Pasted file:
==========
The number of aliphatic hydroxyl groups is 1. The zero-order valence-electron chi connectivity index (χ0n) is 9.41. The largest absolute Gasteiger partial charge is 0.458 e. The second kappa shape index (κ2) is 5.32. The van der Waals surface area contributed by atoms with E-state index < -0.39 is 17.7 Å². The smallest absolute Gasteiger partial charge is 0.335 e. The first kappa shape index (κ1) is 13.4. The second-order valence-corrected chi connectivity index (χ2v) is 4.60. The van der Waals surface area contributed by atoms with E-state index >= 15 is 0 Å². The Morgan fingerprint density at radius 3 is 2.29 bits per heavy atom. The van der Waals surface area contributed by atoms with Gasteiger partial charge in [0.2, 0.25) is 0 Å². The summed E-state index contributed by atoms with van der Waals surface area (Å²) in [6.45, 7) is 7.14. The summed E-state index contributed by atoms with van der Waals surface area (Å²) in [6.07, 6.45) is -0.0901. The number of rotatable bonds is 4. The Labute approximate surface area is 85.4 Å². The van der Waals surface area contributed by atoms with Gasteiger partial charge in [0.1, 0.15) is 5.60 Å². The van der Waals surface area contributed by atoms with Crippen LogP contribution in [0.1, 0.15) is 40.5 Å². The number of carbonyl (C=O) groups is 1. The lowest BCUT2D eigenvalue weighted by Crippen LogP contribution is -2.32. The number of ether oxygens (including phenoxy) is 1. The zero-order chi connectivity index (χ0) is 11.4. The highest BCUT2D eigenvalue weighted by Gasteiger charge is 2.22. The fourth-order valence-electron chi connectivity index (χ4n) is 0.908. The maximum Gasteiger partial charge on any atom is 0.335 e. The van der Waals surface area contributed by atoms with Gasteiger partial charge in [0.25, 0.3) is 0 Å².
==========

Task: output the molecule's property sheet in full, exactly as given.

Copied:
The number of aliphatic hydroxyl groups is 1. The zero-order valence-electron chi connectivity index (χ0n) is 9.41. The largest absolute Gasteiger partial charge is 0.458 e. The second kappa shape index (κ2) is 5.32. The van der Waals surface area contributed by atoms with E-state index < -0.39 is 17.7 Å². The smallest absolute Gasteiger partial charge is 0.335 e. The first kappa shape index (κ1) is 13.4. The second-order valence-corrected chi connectivity index (χ2v) is 4.60. The van der Waals surface area contributed by atoms with E-state index >= 15 is 0 Å². The Morgan fingerprint density at radius 3 is 2.29 bits per heavy atom. The van der Waals surface area contributed by atoms with Gasteiger partial charge in [0.2, 0.25) is 0 Å². The summed E-state index contributed by atoms with van der Waals surface area (Å²) in [6.45, 7) is 7.14. The summed E-state index contributed by atoms with van der Waals surface area (Å²) in [6.07, 6.45) is -0.0901. The number of rotatable bonds is 4. The Labute approximate surface area is 85.4 Å². The van der Waals surface area contributed by atoms with Gasteiger partial charge in [0.1, 0.15) is 5.60 Å². The van der Waals surface area contributed by atoms with Crippen LogP contribution in [0.1, 0.15) is 40.5 Å². The number of carbonyl (C=O) groups is 1. The lowest BCUT2D eigenvalue weighted by Crippen LogP contribution is -2.32. The number of ether oxygens (including phenoxy) is 1. The zero-order chi connectivity index (χ0) is 11.4. The highest BCUT2D eigenvalue weighted by Gasteiger charge is 2.22. The fourth-order valence-electron chi connectivity index (χ4n) is 0.908. The maximum Gasteiger partial charge on any atom is 0.335 e. The van der Waals surface area contributed by atoms with Gasteiger partial charge in [0.25, 0.3) is 0 Å².